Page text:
We begin by deciding whether the exculpatory clause in the JOA sets the standard to adjudicate the breach of contract claims against Reeder. An exculpatory clause is a “clause in a contract designed to relieve one party of liability to the other for specified injury or loss incurred in the performanceof the contract.” Howard Williams & Charles Meyers, Manual of Oil and Gas Terms 372, 373 (12th ed. 2003, updated and revised by Patrick Martin & Bruce Kramer); see, e.g., Interstate Contracting Corp. v. City of Dallas, 135 S.W.3d 605, 612–13 (Tex.2004); Dresser Indus., Inc. v. Page Petroleum, Inc., 853 S.W.2d 505, 507 n. 1, 508–11 (Tex.1993); Tex. Gas Utils. Co. v. Barrett, 460 S.W.2d 409, 413 (Tex.1970). The court of appeals held that this exculpatory clause does not apply to the breach of contract claims and, therefore, the gross negligence and willful misconduct instructions should not have been included in the jury charge. 320 S.W.3d at 444. Reeder argues, however, that the operator's exculpatory clause must be interpreted as written.

The exculpatory clause in the JOA provides, in relevant part:

Operator shall conduct its activities under this agreement as a reasonable prudent operator, in a good and workmanlike manner, with due diligence and in accordance with good oilfield practice, but in no event shall it have any liability as Operator to the other parties for losses sustained or liabilities incurred except such as may result from gross negligence or willful misconduct.

In a prior case, the court of appeals considered a similar exculpatory clause and saw “no meaningful difference between the two exculpatory clauses.” Id. (citing Castle Tex. Prod. Ltd. P'ship v. Long Trusts, 134 S.W.3d 267, 283 n. 4 (Tex.App.—Tyler 2003, pet. denied)). The similar exculpatory clause from the prior case reads, in relevant part:

[Operator] ... shall conduct and direct and have full control of all operations on the Contract Area as permitted and required by, and within the limits of, this agreement. It shall conduct all such operations in a good and workmanlike manner, but it shall have no liability as Operator to the other parties for losses sustained or liabilities incurred, except such as may result from gross negligence or willful misconduct.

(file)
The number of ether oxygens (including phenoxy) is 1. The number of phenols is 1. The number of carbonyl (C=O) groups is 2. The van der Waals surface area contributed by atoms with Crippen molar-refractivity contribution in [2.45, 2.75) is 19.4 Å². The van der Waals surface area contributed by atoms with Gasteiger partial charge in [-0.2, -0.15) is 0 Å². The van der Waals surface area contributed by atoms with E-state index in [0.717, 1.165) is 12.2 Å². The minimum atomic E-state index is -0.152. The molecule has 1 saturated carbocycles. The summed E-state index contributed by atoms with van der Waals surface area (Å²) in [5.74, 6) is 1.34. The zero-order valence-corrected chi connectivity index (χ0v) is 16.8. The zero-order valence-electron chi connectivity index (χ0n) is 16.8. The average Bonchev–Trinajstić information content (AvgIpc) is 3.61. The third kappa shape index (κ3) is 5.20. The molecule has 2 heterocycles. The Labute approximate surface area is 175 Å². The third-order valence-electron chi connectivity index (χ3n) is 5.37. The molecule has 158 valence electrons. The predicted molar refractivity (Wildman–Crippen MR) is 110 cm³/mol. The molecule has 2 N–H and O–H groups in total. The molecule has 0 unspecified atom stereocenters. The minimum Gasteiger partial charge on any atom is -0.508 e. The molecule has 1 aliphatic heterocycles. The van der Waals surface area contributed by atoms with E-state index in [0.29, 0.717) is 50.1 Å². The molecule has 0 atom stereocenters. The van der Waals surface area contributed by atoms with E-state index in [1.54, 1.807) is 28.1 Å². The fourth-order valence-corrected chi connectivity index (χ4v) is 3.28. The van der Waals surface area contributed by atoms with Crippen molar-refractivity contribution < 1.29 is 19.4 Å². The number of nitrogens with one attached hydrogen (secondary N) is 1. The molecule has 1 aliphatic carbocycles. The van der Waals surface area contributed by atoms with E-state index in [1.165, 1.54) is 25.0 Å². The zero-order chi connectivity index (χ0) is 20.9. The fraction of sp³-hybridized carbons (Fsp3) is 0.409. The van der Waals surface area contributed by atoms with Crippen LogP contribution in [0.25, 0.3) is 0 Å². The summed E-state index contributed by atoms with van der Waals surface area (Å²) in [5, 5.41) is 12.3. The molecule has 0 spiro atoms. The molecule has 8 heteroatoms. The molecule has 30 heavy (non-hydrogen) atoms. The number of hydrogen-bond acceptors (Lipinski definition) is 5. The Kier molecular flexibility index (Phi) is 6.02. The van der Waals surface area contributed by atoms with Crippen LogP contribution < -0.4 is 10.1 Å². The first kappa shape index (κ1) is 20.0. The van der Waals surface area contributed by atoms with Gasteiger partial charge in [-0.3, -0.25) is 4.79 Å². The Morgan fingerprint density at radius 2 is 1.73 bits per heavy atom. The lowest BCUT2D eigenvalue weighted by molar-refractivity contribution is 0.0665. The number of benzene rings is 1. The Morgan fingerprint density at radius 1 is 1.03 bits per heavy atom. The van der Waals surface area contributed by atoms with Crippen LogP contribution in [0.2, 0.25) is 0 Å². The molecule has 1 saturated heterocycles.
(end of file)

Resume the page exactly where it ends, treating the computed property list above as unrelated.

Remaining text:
Id. (citing Long Trusts, 134 S.W.3d at 283 n. 4). The court of appeals noted that the exculpatory clause in this case contains the phrase “its activities under this agreement” while the contract in the prior case used the terms “all such operations.” Id. The court of appeals nevertheless held that the exculpatory clause applies only to claims that Reeder breached his duty in operations and not to claims that he otherwise breached the JOA, because the clause is located within the paragraph describing “operations on the contract area.” Id.

Other courts of appeal have similarly considered the previous exculpatory clause language requiring the operator to “conduct all such operations in a good and workmanlike manner.” Those courts of appeal have held that the clause extends only to claims that the operator failed to act as a reasonably prudent operator for operations under the contract, and not for other breaches of the JOA. See, e.g., Long Trusts, 134 S.W.3d at 267;IP Petroleum Co., Inc. v. Wevanco Energy, L.L.C., 116 S.W.3d 888 (Tex.App.—Houston [1st Dist.] 2003, no pet.); Cone v. Fagadau Energy Corp., 68 S.W.3d 147 (Tex.App.—Eastland 2001, pet. denied); Abraxas Petroleum Corp. v. Hornburg, 20 S.W.3d 741 (Tex.App.—El Paso 2000, no pet.). In Abraxas, the court of appeals held that “the operator's limitation of liability is linked directly to imposition of the duty to act as a reasonably prudent operator, which strictly concerns the manner in which the operator conducts drilling operations on the lease.” 20 S.W.3d at 759. The court held that “the exculpatory clause is limited to claims based upon an allegation that Abraxas failed to act as a reasonably prudent operatorand does not apply to a claim that it breached the JOA.” Id.

The Fifth Circuit analyzed the same language and stated, contrary to the direction of the courts of appeal, that the clause's “protection clearly extends to breaches of the JOA.” Stine v. Marathon Oil Co., 976 F.2d 254, 261 (5th Cir.1992). “It is clear to us that the protection of the exculpatory clause extends not only to ‘acts unique to the operator,’ as the district court expressed it, but also to any acts done under the authority of the JOA ‘as Operator.’ ” Id. The Court held that the clause protects Marathon from liability “for any act taken in its capacity as ‘Operator’ under the JOA (except for gross negligence or willful misconduct).” Id.